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  1. #21  
    One factor we're missing in this discussion is the unhealthy (sedimentary, fast-food-laden, super-sized) lifestyle in the US. We spend more on health care pe capita, in part, because our culture encourages illness.
  2. #22  
    Chuck:

    You don't think health insurance companies ration your healthcare? Go read the list of exclusions and limits in your policy. Your limits are certainly higher than others, but your care is rationed whether you choose to believe it or not. (Just try to get your insurance plan to pay for Viagra, for example--almost none will.)
    Bob Meyer
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  3. #23  
    Quote Originally Posted by shopharim
    One factor we're missing in this discussion is the unhealthy (sedimentary, fast-food-laden, super-sized) lifestyle in the US. We spend more on health care pe capita, in part, because our culture encourages illness.
    Great point. Along those same lines, we need to consider that when we make these comparisons many times we're comparing largely homogeneous European populations with the United States which is decidedly not homogeneous. When talking about health care we need to factor in that there are many different diseases and hereditary illnesses as well as cultural attitudes and practices that are brought into the US population from other countries.
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    #24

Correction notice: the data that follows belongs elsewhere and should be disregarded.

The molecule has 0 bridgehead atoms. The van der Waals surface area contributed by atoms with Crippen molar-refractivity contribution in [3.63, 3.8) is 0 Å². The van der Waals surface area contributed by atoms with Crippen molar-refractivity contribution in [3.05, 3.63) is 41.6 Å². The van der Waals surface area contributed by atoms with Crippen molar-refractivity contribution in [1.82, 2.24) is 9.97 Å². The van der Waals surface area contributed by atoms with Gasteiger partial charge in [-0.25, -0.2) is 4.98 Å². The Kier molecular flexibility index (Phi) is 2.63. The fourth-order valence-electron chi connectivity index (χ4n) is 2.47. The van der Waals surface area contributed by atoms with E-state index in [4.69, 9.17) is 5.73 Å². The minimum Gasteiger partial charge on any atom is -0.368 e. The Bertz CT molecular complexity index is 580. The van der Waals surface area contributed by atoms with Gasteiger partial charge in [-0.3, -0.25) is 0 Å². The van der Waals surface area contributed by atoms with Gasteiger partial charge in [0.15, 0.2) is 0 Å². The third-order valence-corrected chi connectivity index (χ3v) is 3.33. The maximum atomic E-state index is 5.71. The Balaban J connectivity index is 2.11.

Quote Originally Posted by meyerweb
    Chuck:

    You don't think health insurance companies ration your healthcare? Go read the list of exclusions and limits in your policy. Your limits are certainly higher than others, but your care is rationed whether you choose to believe it or not. (Just try to get your insurance plan to pay for Viagra, for example--almost none will.)
    While this may be true, the issue that started this thread was for a drug to fight cancer, not Viagra. Are we really going to try to use that as support for the argument?
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  5. #25  
    Quote Originally Posted by shopharim
    One factor we're missing in this discussion is the unhealthy (sedimentary, fast-food-laden, super-sized) lifestyle in the US. We spend more on health care pe capita, in part, because our culture encourages illness.
    I agree with that. One of the reasons may be the competing interests. Money is to be made on so many sides. Money is made on 'healthy' living, money is made for 'eating on the go', money is made on health care advances, etc. They are not all interested in the same goal of people living longer, healthier lives.
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  6. #26